COST, an intergovernmental framework for European Cooperation in Science and Technology, allowing the coordination of nationally-funded research on a European level. COST organized a conference titled "The Predictive Power of Marine Science in a Changing Climate" in Sopot, Poland 7-8 April.
Maciej Tomczak, BNI Sweden, was one of the invited experts asked to give a presentaion on "Human impact on Central Baltic Sea ecosystem - Food-web modelling (pdf, 3.1 MB)".
He was one of the invited European researchers specialized in the studies of marine environment, both in the biotic and abiotic aspects, in their relation to the changing climate.
Multidisciplinary approaches to climate change impacts on marine environments of Europe
The participating researchers addressed a vast array of different European marine environments, from oceanic waters to very brackish basins such as the Baltic. They also discussed how climate changes affect all aspects of environment, from physical and chemical through biological processes and thus marine fauna and flora.
Participants discussed a multidisciplinary approach to the problem of climate change impact on marine environment in Europe, in order to facilitate transdisciplinary cooperation to help understand the ongoing changes in the marine environment, as well as predict their future course.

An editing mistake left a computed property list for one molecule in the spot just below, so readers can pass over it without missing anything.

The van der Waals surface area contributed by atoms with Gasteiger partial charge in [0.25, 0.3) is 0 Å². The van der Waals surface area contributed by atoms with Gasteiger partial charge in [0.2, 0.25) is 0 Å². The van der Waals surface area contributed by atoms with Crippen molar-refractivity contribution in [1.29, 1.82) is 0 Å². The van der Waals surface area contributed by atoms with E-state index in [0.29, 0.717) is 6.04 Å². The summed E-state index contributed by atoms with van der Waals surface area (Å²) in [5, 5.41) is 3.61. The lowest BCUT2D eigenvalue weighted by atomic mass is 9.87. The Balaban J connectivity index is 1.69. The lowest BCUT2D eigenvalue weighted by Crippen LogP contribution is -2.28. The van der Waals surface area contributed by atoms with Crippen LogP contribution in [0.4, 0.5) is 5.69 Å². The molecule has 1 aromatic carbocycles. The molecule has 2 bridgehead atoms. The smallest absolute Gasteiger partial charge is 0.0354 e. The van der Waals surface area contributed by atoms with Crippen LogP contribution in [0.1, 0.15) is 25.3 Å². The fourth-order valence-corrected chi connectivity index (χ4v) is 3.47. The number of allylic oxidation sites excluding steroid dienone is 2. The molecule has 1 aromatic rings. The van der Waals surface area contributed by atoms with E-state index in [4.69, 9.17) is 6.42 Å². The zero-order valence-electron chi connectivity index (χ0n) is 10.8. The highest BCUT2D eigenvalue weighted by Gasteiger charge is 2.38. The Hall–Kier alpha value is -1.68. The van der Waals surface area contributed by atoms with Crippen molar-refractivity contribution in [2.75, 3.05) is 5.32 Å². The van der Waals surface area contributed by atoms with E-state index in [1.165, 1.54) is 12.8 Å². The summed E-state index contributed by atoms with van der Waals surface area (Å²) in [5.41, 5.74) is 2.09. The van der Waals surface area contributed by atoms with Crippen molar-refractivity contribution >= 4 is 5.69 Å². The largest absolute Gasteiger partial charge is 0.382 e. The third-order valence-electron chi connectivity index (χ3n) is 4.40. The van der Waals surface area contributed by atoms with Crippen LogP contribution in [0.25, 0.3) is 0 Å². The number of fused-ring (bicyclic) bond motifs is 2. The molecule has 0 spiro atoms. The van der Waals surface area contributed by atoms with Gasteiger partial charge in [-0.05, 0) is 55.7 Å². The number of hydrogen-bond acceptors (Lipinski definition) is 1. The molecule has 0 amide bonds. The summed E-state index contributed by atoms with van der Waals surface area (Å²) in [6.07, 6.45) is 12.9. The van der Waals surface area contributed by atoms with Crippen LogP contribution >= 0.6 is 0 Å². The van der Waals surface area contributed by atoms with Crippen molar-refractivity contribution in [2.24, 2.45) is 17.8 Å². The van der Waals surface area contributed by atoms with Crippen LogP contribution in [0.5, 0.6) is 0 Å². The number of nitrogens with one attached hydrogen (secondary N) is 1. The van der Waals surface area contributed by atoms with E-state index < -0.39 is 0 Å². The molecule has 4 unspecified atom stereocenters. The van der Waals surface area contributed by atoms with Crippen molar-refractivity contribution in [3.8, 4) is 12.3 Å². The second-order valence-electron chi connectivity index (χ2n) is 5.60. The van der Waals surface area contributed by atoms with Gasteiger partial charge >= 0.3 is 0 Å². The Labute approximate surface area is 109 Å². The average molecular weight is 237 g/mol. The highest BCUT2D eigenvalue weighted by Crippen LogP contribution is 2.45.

Further reading regarding BNI's food web modelling
Below you can find a selection of publications by Maciej Tomczak related to the conference and his talk:
Ecosystem flow dynamics in the Baltic Proper - using a multi-trophic dataset as a basis for food–web modelling
Combined effects of global climate change and regional ecosystem drivers on an exploited marine food web
Read more about the BNI BaltProWeb - Baltic Proper Food-web model here
More information about projects in which the research has been carried out:
ECOSUPPORT - Advanced modeling tool for scenarios of the Baltic Sea ECOsystem to SUPPORT decision making
Regime shifts in the Baltic Sea ecosystem - modelling complex adaptive ecosystems and governance implications